In accordance with Executive Order 13211, BLM has determined that the final rule will not have substantial direct effects on the energy supply, distribution or use, including a shortfall in supply or price increase. This final rule merely updates a list of BLM State Offices addresses included in the Code of Federal Regulations.

Clarity of the Regulations

Executive Order 12866 requires each agency to write regulations that are simple and easy to understand. The BLM invites your comments on how to make these regulations easier to understand, including answers to questions such as the following:

1. Are the requirements in the final regulations clearly stated?

2. Do the final regulations contain technical language or jargon that interferes with their clarity?

3. Does the format of the final regulations (grouping and order of sections, use of headings, paragraphing, etc.) aid or reduce their clarity?

4. Would the final regulations be easier to understand if they were divided into more (but shorter) sections?

5. Is the description of the final regulations in the SUPPLEMENTARY INFORMATION section of this preamble helpful in making the final regulations easier to understand?

Please send any comments you have on the clarity of the regulations to the address specified in the ADDRESSES section.

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List of Subjects in 43 CFR Part 1820

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Dated: April 8, 2003.

Rebecca W. Watson,

Assistant Secretary, Land and Minerals Management.

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For the reasons discussed in the preamble, the Bureau of Land Management, amends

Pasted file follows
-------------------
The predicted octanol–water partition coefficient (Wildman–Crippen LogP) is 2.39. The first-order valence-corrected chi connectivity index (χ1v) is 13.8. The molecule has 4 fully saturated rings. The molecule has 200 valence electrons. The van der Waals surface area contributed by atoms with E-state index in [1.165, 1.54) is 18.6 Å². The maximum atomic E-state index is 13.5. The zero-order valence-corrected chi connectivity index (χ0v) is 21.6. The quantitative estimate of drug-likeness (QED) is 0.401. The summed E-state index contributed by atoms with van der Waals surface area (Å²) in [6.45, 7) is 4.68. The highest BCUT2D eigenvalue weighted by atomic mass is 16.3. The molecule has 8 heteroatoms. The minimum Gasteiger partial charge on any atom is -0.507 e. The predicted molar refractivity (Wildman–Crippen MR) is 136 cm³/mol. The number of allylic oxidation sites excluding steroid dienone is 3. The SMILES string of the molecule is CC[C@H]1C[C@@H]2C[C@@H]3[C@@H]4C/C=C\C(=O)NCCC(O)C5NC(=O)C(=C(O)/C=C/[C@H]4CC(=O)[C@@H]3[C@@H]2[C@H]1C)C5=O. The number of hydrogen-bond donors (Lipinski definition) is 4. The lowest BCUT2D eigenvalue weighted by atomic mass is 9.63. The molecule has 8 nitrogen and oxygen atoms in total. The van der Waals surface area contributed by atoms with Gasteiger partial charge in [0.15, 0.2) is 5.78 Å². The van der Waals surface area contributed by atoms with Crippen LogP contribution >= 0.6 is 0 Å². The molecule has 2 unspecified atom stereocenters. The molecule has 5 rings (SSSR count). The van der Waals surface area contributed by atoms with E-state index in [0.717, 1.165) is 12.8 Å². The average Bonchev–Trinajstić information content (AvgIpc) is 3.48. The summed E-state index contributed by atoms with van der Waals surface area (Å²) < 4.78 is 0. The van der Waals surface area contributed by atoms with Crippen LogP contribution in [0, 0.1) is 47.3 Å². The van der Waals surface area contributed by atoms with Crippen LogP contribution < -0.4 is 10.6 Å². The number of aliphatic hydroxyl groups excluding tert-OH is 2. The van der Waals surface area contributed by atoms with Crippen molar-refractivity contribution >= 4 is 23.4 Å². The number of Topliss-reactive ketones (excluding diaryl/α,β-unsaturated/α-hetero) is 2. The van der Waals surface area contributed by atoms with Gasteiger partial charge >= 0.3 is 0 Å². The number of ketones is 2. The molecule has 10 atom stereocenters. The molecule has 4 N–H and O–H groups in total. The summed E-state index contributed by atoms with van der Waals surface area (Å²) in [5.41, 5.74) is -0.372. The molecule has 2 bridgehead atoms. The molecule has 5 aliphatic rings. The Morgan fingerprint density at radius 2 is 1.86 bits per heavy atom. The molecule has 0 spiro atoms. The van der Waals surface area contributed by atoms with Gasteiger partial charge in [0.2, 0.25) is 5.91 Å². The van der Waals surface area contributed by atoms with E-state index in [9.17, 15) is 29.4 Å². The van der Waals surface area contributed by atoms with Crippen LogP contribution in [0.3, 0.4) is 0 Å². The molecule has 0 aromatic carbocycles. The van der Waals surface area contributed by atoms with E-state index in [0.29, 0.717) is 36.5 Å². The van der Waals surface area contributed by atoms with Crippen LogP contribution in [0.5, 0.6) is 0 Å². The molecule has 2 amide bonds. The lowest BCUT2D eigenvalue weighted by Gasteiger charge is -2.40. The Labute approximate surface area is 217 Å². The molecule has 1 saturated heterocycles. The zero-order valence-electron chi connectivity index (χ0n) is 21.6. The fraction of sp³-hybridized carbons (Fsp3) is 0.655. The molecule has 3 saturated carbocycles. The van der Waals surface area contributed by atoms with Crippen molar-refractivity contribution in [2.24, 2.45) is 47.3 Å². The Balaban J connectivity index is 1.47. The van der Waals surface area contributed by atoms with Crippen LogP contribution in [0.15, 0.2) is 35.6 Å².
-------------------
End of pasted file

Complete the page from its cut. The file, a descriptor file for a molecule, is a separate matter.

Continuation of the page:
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PART 1820—APPLICATION PROCEDURES

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1. The authority citation for part 1820 continues to read as follows:

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Authority: 5 U.S.C. 552, 43 U.S.C. 2, 1201, 1733, and 1740.

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Subpart 1821—General Information

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2. In § 1821.10 amend paragraph (a) by revising the list of State Offices and Areas of Jurisdiction to read as follows:

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Where are the BLM offices located?

(a) * * *

State Offices and Areas of Jurisdiction

Alaska State Office, 222 West 7th Avenue, #13, Anchorage, Alaska 99513-7599—Alaska.

Arizona State Office, 222 North Central Avenue, Phoenix, Arizona 85004-2203—Arizona.

California State Office, 2800 Cottage Way, Room W-1834, Sacramento, California 95825-1886—California.

Colorado State Office, 2850 Youngfield Street, Lakewood, Colorado 80215-7093-Colorado.

Eastern States Office, 7450 Boston Boulevard, Springfield, Virginia 22153—Arkansas, Iowa, Louisiana, Minnesota, Missouri, and States east of the Mississippi River.

Idaho State Office, 1387 South Vinnell Way, Boise, Idaho 83709-1657—Idaho.

Montana State Office, 5001 Southgate Drive, Billings, Montana 59101, P.O. Box 36800, Billings, Montana 59107-6800—Montana, North Dakota, and South Dakota.Start Printed Page 18555

Nevada State Office, 1340 Financial Boulevard, Reno, Nevada 89502-7147, P.O. Box 1200, Reno, Nevada 89520-0006—Nevada.

New Mexico State Office, 1474 Rodeo Road, Santa Fe, New Mexico 87505, P.O. Box 27115, Santa Fe, New Mexico 87502-0115—Kansas, New Mexico, Oklahoma, and Texas.

Oregon State Office, 333 Southwest 1st Avenue, Portland, Oregon 97204, P.O. Box 2965, Portland, Oregon 92708-3420—Oregon and Washington.

Utah State Office, 324 South State Street, Salt Lake City, Utah 84111-2303, P.O. Box 45155, Salt Lake City, Utah 84145-0155—Utah.

Wyoming State Office, 5353 Yellowstone Road, Cheyenne, Wyoming 82009, P.O. Box 1828, Cheyenne, Wyoming 82003—Wyoming and Nebraska.

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[FR Doc. 03-9350 Filed 4-15-03; 8:45 am]

BILLING CODE 4310-84-P